7

Reformed lesbianism? Is that even a *thing*?!

Reformed what?

I’ve written before about monosexism & my bisexuality.

As mentioned in that post, I was a lesbian before I became bisexual. I’m not going to go into that again with this post. What I did want to talk about was my transition. My journey. My experience.

And my love of women. And men. And possibly some of my relationship epiphanies.

It started young you know, I was kissing girls behind the school toilets when I was 7.

We started experimenting with more than just kissing in the long grass at primary school, possibly about age 10.

I got very familiar with vagina’s during this experimentation period. Don’t get me wrong, they were very confusing, yet endlessly fascinating to me. Look at that YUMMYNESS!!!!!

Sure I experimented with girls, but I didn’t really have a girlfriend until my late 20’s. Like a proper girlfriend. Move in together and be monogamous kind.

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28

Singdom doth not equate to the end of life as we know it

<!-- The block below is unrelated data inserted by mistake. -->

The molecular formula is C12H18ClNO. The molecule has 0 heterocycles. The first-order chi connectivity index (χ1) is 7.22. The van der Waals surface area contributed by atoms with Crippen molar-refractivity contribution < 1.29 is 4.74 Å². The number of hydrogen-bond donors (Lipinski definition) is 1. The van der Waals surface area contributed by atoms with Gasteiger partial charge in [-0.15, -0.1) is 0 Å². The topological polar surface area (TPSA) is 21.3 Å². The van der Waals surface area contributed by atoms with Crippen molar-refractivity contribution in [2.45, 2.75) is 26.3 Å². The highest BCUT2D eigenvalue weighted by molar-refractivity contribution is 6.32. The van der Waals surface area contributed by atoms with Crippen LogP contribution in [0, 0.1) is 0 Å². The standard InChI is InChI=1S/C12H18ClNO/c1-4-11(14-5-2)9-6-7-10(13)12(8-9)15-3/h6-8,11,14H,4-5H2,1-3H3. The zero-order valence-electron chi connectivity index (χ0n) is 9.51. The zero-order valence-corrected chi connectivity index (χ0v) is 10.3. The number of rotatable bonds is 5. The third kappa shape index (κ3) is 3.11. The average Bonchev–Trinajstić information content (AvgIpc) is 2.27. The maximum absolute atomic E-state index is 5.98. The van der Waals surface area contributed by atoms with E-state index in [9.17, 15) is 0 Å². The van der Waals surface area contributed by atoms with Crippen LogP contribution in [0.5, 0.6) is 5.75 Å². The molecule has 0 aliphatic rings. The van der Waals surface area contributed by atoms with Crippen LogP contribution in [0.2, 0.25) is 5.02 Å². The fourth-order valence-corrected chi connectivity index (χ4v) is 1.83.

But I like the way Baldwin frames being alone as a choice, one that calls to us not because we so love isolation and hate feelings, but because our relationship status is just one of many things we have to juggle. She’s not saying a partner wouldn’t be nice (or threatening to plunge cutlery into her eye)—although certainly some women, like some men, revel in total amatory freedom. But singlenesscan be voluntary, can be fulfilling, can be the best choice on the table at the moment, even if it’s not always a fountain of bliss. – Article from Daily Life

Singledom. The defect of relationship statuses for women it seems. Men could be bachelors for the rest of their lives and not get hit with any stigma in regards to their relationship status.

I know it’s the case for me. Especially coming from a European family. I’m 35. Don’t have children by choice, don’t have a partner by choice and quite content living in shared housing in an inner city boho chic suburb with a cat.

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